Why QE will fail, dissonant voices edition

Note: this post has been changed to state that my analysis assumes that negative real rates are indicative of a loose monetary policy.

When it comes to the efficacy of Fed policy, there are a number of people you have to read. I like Stephen Roach for one. His column on the Fed’s Macro Malpractice was right on the money in my view. As controversial as his views are, I also like Marc Faber because he has been right on the money in saying that when economies turn down, central banks that can will always ‘print’. That is my view as well (though I disagree with Marc’s comments about hyperinflation). Then you have the MMT folks like Randall Wray, who told us QE2 was going to be a bust because it was just the equivalent of the Fed issuing treasury bills. He was right. These folks are telling you QE is bad for the economy and that QE will end in massive loan losses from inflated asset prices and distorted investment allocation. I agree and that’s  not even considering the loss of interest income which I believe only reinforces the hoarding kind of psychology of the balance sheet recession

But not everyone I listen to adheres to an anti-QE bias. There’s the FT’s Izabella Kaminska for one, with what I would describe as a novel twist on the concept of deadweight economic loss because of the artificial scarcity. Legitimately, Izzy’s artificial scarcity idea could include the artificial scarcity of money as Brodsky and Quaintance imply in their QE3 post from a few years back.  So while she has repeatedly warned about the negative unintended consequences of QE, her scarcity framework sheds light on why monetarists like Ambrose Evans-Pritchard support more liquidity (correct me if I’m wrong, but I believe Ambrose does support more liquidity in Europe). 

Just today, I came across a good article at the FT and another by Matt O’Brien on the potentially beneficial effects of the currency wars which had a positive spin on the effects of quantitative easing. Matt used an argument about the competitive currency devaluations of the 1930s that Great Depression expert Barry Eichengreen has made, the point being that ‘coordinated currency depreciations’ lead to positive outcomes. And while I don’t find that argument wholly convincing because of the spectre of economic nationalism that Bremmer and Roubini raised just today with their G-0 concept, today’s currency wars have not led to tariffs and trade wars yet.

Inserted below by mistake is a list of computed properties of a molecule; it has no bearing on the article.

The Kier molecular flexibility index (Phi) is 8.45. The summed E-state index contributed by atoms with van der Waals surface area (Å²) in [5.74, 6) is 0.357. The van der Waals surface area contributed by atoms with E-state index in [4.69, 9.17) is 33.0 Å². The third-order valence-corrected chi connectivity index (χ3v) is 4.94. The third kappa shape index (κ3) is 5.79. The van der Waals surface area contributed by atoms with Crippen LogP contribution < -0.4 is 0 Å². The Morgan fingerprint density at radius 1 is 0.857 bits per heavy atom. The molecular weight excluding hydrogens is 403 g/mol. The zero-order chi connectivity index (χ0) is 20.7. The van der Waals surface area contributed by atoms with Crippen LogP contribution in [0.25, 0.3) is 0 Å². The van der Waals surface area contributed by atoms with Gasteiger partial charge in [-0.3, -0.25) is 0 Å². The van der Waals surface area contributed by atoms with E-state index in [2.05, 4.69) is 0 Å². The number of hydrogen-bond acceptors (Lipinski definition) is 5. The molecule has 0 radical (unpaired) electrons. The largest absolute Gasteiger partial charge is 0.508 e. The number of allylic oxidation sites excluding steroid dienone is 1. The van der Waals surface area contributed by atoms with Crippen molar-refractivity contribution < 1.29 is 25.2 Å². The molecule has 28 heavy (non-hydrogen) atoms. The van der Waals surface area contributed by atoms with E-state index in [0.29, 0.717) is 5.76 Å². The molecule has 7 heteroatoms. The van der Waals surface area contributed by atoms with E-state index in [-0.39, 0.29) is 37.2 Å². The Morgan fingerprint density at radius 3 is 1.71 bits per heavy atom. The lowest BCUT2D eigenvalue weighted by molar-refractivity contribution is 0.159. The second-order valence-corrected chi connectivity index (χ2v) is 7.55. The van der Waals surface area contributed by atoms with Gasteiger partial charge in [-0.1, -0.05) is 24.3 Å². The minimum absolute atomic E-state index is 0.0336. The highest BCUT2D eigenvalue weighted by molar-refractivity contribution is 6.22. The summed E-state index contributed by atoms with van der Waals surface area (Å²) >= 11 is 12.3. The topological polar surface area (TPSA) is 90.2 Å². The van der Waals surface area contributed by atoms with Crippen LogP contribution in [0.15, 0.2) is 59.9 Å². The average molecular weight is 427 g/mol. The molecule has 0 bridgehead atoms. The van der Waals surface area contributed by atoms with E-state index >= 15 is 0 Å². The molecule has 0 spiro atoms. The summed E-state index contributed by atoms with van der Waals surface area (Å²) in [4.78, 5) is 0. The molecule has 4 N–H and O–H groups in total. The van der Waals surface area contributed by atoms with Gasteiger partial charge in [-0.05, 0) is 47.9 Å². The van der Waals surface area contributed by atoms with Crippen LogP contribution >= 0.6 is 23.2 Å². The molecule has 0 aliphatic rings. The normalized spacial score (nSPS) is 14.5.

Tim Duy has been very good in predicting Fed policy. He makes well-reasoned arguments on the cause and effect of this policy. I always like reading his material, even when his view is counter to mine. David Beckworth, along with Scott Sumner, is a leading proponent of nominal GDP targeting and the Fed’s ability to “catalyze the private sector into starting a robust recovery“. I don’t agree but his points are well-reasoned and represent some of the best ideas in favor of more Fed activism. 

What should the Fed do, especially in an environment of tighter fiscal policy?

As Tim Duy wrote me,

“What does the central bank do instead of what they are doing?  I have a hard time accepting that going backwards is going to work; the expectations shift will be disastrous, I think.”

Raising rates now would probably induce recession, yes. In the end, none of us has all the answers here as much as policy makers act as if they do. We are living through a crisis of historic proportions and the policies and programs being enacted are largely untested and unproven. The potential for error is extremely large.

For me, this means sticking to what I know and living with an uncomfortable ambiguity on all the rest. What I do know is that:

  1. modern central banks are price/rate targeting monopolists of the supply for base money reserves.
  2. as such, affecting rates/price via lowering or raising interest rates is the standard first-call policy tool of central banking today.
  3. the Fed and its European counterparts cannot lower interest rates any more without breaching the zero bound.
  4. therefore, central banks are trying to impact economies and financial systems via the quantity dimension.